The sides of the pack offer a generous amount of PALS with 9 rows x 3 channels. This allows for many modular pouch types to be mounted to expand the holding capability when desired. The lower areas of the sides even have pockets which will fit most water bottles and even a Camelbak better bottle. They function as great quick access pockets, but aren't quite big enough to hold a classic Nalgene bottle. Compression straps are included high and low on each side that have integrated velcro loop slack management. Normally I say compression straps are mostly a hassle, but in this case it makes a lot of sense having the design goal to make the pack slim. With some creativity you can get even more out of the straps such as securing a rifle to the side for stowage.
For comfort the whole back has a padded foundation with additional padded ridges to help with airflow. The ridges aren't super tall, however do help and if they were too pronounced it can result in an uncomfortable ride. For durability they are made of the same 1000D material as the rest of the pack rather than a fancy mesh that will wear down more quickly. Near this back area is the hydration pocket which opens with a single zipper to one side. Not a big deal, I just wanted to note the pocket isn't set for ambi use. Inside, one side has tricot material to interface with velcro based attachments such as pistol holsters. This offers some nice flexibility if you don't plan on holding a hydration bladder. If you do however, there is a nice attachment loop up top and an access port to route the drinking tube as desired.
Organization pockets are located on the front, a smaller one up top and a medium sized one under it. The smaller pocket is a simple double zippered pocket with a loop velcro field on the outside. The sizing is great for holding wires and power plugs, but of course not limited to. The larger pocket has more going on internally consisting of a divided sleeve pocket for pens and other admin items. Just below is a dual velcro flap pocket good for holding a modern phone while being accessible from either side with the dual flaps. This medium pocket is very similar to a large GP pouch in size and thus can fit the same items. 5 x 3 PALS webbing is included on the exterior just in case the user wants to add on a pouch or is looking for some mere quick attachment points.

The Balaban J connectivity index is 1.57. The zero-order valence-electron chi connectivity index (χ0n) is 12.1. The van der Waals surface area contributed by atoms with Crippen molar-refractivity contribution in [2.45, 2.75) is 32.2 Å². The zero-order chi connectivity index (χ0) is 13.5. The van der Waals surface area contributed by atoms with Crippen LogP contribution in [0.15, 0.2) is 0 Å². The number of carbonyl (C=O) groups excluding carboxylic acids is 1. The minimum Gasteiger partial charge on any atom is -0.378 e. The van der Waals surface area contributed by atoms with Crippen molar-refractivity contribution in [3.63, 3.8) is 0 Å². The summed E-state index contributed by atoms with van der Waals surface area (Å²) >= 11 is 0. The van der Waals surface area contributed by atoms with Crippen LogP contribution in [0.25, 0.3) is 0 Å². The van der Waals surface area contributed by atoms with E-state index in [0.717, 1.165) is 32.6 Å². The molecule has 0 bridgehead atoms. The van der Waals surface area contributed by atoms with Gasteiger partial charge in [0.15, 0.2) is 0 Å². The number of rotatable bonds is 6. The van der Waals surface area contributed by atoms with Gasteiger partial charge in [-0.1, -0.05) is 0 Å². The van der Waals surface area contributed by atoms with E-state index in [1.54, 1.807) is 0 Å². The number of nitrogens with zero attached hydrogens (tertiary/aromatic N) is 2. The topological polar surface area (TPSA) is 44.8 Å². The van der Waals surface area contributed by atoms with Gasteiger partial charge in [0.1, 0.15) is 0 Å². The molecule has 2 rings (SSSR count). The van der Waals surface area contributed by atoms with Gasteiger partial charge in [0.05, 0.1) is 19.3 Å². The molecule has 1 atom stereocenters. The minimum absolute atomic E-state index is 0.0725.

The main compartment opens up with dual zippers and with the compression straps released, makes quite a full opening for easy access. The back has a mesh pocket with elastic top and the flap interior has good sized zippered mesh pocket. The sides are lined with tricot like a camera bag to interface with the supplied divider. The divider is great for sectioning off the pack or can help cushion if having a SBR upper and lower inside. It would be nice if another divider was supplied as that would be handy for smaller item setups like medic bags. As for what can actually fit in this main compartment, it lends itself to holding multiple medium sized items, but not so much on larger gear such as a helmet wont fit. However, there is plenty of room for an E&E, medical, or bug out bag type setup. I was able to fit my medium sized camcorder inside and even used the divider to make room for power supply / wires storage. Keep in mind if you try and use it as a daily pack, it won't fit some common items like say a legal sized sheet of paper without bending or folding.
Overall I dig the pack. The webbing doesn't feel like the usual USA stuff I'm used to, but doesn't fall apart from normal abrasion like ghetto webbing does. The fancy light weight 1" SRBs used on the compression and cross strap are also a little rattley, but not a deal breaker. There are some other small things like the pull cords being a cord other than 550 that throw me off and give a lessor quality vibe, but I'm making sure to give it a chance on real world results and not just my offhand perception. I think the big plus of the Plan-B is the accessibility while still worn. It excels at special uses such as for EVAC and Active Shooter needs, however some will find the Plan-B a good fit for EDC or casual use as well.